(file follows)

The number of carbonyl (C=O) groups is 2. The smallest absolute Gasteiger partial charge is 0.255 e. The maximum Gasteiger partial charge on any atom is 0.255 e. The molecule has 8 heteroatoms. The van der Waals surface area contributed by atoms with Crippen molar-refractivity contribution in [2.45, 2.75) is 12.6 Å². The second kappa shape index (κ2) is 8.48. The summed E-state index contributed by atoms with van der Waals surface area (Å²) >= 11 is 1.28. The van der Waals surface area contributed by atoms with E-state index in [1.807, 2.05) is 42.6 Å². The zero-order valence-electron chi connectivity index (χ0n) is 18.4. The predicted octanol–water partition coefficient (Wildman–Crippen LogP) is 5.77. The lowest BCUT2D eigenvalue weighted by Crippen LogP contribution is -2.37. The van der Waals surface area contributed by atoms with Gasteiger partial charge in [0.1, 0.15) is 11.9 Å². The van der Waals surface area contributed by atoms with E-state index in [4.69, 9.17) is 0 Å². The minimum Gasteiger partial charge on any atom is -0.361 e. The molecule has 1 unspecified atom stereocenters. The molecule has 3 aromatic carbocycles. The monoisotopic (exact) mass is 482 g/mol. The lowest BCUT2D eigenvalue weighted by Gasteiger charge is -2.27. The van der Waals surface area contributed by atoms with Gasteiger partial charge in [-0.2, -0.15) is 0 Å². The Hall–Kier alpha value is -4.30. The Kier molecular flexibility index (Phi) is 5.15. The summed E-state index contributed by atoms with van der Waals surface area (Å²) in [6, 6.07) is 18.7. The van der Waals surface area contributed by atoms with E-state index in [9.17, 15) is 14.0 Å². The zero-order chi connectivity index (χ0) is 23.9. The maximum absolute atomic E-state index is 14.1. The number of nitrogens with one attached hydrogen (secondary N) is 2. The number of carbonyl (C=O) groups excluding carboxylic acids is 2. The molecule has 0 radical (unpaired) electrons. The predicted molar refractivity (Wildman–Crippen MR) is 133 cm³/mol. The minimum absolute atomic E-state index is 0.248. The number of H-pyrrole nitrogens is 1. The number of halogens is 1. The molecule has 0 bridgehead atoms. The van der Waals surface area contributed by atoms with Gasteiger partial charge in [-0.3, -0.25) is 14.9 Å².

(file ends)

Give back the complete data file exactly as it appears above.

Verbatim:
The number of carbonyl (C=O) groups is 2. The smallest absolute Gasteiger partial charge is 0.255 e. The maximum Gasteiger partial charge on any atom is 0.255 e. The molecule has 8 heteroatoms. The van der Waals surface area contributed by atoms with Crippen molar-refractivity contribution in [2.45, 2.75) is 12.6 Å². The second kappa shape index (κ2) is 8.48. The summed E-state index contributed by atoms with van der Waals surface area (Å²) >= 11 is 1.28. The van der Waals surface area contributed by atoms with E-state index in [1.807, 2.05) is 42.6 Å². The zero-order valence-electron chi connectivity index (χ0n) is 18.4. The predicted octanol–water partition coefficient (Wildman–Crippen LogP) is 5.77. The lowest BCUT2D eigenvalue weighted by Crippen LogP contribution is -2.37. The van der Waals surface area contributed by atoms with Gasteiger partial charge in [0.1, 0.15) is 11.9 Å². The van der Waals surface area contributed by atoms with E-state index in [4.69, 9.17) is 0 Å². The minimum Gasteiger partial charge on any atom is -0.361 e. The molecule has 1 unspecified atom stereocenters. The molecule has 3 aromatic carbocycles. The monoisotopic (exact) mass is 482 g/mol. The lowest BCUT2D eigenvalue weighted by Gasteiger charge is -2.27. The van der Waals surface area contributed by atoms with Gasteiger partial charge in [-0.2, -0.15) is 0 Å². The Hall–Kier alpha value is -4.30. The Kier molecular flexibility index (Phi) is 5.15. The summed E-state index contributed by atoms with van der Waals surface area (Å²) in [6, 6.07) is 18.7. The van der Waals surface area contributed by atoms with E-state index in [9.17, 15) is 14.0 Å². The zero-order chi connectivity index (χ0) is 23.9. The maximum absolute atomic E-state index is 14.1. The number of nitrogens with one attached hydrogen (secondary N) is 2. The number of carbonyl (C=O) groups excluding carboxylic acids is 2. The molecule has 0 radical (unpaired) electrons. The predicted molar refractivity (Wildman–Crippen MR) is 133 cm³/mol. The minimum absolute atomic E-state index is 0.248. The number of H-pyrrole nitrogens is 1. The number of halogens is 1. The molecule has 0 bridgehead atoms. The van der Waals surface area contributed by atoms with Gasteiger partial charge in [-0.3, -0.25) is 14.9 Å².